As noted by OPM, the vast majority of the servers containing vulnerabilities were
previously owned by other companies that were recently acquired by Anthem. As with all
companies that acquire active companies that rely on existing technology to operate their
businesses, Anthem must determine how to integrate the acquired company’s technology
in a manner that is both efficient and sensitive to security concerns.

Anthem is currently reviewing its policies and procedures to further enhance its decision-
making framework governing the integration of acquired servers, including by




OIG Comment

The evidence received in response to the draft audit report indicates that Anthem’s
                                          already required servers to be integrated into
Anthem configuration, patch, and vulnerability management programs prior to deployment
into the production environment. Anthem also provided evidence that indicates that it has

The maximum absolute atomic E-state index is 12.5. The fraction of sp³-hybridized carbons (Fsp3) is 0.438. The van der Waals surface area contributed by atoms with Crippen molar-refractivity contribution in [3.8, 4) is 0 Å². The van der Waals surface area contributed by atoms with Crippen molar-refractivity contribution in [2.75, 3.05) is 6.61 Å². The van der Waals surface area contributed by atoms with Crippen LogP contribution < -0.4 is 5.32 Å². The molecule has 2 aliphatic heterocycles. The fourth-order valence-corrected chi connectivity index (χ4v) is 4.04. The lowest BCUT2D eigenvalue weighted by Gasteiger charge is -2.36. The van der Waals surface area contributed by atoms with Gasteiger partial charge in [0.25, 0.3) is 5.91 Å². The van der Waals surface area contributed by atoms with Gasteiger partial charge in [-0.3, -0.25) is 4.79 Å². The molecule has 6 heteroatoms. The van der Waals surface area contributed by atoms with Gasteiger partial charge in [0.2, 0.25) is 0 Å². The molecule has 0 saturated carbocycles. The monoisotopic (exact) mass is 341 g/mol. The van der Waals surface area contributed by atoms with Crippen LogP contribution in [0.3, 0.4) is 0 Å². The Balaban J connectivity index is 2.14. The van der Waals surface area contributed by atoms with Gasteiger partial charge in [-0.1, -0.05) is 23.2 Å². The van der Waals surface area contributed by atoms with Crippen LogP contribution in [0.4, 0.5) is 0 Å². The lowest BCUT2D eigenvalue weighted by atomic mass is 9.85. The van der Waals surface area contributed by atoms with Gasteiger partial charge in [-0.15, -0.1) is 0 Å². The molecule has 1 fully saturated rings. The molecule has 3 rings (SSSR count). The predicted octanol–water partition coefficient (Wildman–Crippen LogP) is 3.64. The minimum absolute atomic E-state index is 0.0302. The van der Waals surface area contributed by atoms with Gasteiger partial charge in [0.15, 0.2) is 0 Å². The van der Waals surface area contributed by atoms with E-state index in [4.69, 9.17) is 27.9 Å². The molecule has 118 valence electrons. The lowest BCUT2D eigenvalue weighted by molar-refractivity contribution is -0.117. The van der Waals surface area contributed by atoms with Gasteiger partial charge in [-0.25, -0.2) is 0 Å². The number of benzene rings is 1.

additional policies that require the




This additional information increases our concern, as it demonstrates that Anthem violated its
own corporate policies by migrating these servers containing security weaknesses into its
environment. Therefore, we modified our draft report recommendation and now recommend
that Anthem determine what additional controls it can implement to ensure that all servers



                                            8                   Report No. 1A-10-62-16-003
      are fully integrated into the Anthem configuration, patch, and vulnerability management
      programs before being migrated into the network environment. Anthem’s new requirement
      to obtain the approval of the
                                         is a good first step in this process.

      Recommendation 3

      We recommend that Anthem provide evidence that the vulnerability and configuration issues
      identified in our assessment specific to the acquired company’s servers have been
      remediated.

      Anthem Response

      “Anthem will be providing the evidence requested by OPM through established channels.
      This evidence demonstrates that the vulnerabilities or configuration management issues
      identified by OPM have been addressed within the Anthem environment. If OPM does not